The first part is to correctly wire the motion sensor. A useful hint from the above mentioned articles is to remove the small plastic cap attached on top of the sensor — below you see which of the three pins is the data pin. Then, connect ground and power to an 5V pin. The data pin needs to be connected to any digital pin.
Here is the sensor connected to my D1 Mini board:
Adding to ESP Home
A PIR motion sensor sends logical high when its detecting movements. Therefore, there is no need for a specific sensor hardware, we just need to measure the current state of the output pin.
In ESPHome, a
binary_sensor represents a sensor with two states: on and off. For detecting motion, use the following configuration and select the correct pin number:
- platform: gpio
name: "Living Room Motion"
This configuration is just a start — check the full documentation to learn about other options as well.
This installation process can be done either via a direct connection between the Raspberry Pi and the ESP32 Camera Board, or you can use the over-the-air feature — see my previous article.
Adding to Home Assistant
Adding the motion sensor to Home Assistant is also a pleasantly simple process. Assuming that the board you are using is already registered as a device, you will see a small notification about a new entity. From the start menu, go to “Configuration” => “Entities” to check that the motion sensor is correctly recognized. Otherwise, you need to add the new board firs as an ESPHome device via “Confutation” => “Integrations”, click on the button “Add Integration”, and enter the IP and board of your ESPHome board.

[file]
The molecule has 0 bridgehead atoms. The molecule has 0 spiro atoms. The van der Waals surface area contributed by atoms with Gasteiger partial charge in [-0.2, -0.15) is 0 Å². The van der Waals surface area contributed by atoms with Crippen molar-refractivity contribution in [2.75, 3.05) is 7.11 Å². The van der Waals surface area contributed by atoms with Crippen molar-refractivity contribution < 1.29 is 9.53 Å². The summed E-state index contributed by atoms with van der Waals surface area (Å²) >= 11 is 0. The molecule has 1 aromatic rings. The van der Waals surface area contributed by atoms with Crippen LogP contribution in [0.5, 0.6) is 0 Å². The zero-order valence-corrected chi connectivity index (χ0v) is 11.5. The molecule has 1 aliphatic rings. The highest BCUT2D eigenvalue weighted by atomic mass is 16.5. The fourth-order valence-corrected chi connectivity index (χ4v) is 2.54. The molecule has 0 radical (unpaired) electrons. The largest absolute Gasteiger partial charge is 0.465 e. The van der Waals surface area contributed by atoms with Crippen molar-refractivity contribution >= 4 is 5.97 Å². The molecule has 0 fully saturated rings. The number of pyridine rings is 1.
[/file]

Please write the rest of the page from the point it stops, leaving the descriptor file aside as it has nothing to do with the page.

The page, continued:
When the entity is correctly registered, we can add a new card to the graphical dashboard. In the main dashboard view, click on “Add Card” and select the entity. The new card will, at a first glance, seem not that helpful, because it shows only if a motion is being detected currently or not. But, if you click on it, you can see historic information about the sensor to check when movements were detected. It looks like this:
Ok, one more step to go.
Home Assistant Automation: Turn on Lights when Movement is Detected
An automation is a behavior that modifies a sensors state depended on the state of another sensor or overall condition. We will build an automation that uses the motion sensor as a trigger, and when it detects a movement, it will turn on the flashlight.
In the UI, go to “Configuration” => “Automations”, then click on the button “+ Add Automation”.
Here, you can select the blueprint “Turn on the lights”. This dialog will present you with the required choices: First, the sensor that serves as the trigger, Second, the light that you want to turn on.
As all things in Home Assistant, these choices will ultimately create a small YAML configuration file. This captures the essential semantics:
alias: LED Light Motion On
You can also just copy it and fill in the details of your sensor for other automations. But I’m getting ahead — this topic will be covered in another article.
A motion sensor is a ubiquitous binary sensor that detects moving objects. In DIY home automation, PIR sensors are most often used. This article showed how to calibrate and connect a PIR sensor to an ESP8266 board, how to add it to ESPHome and Home Assistant, and finally how to use a simple automation for triggering a light.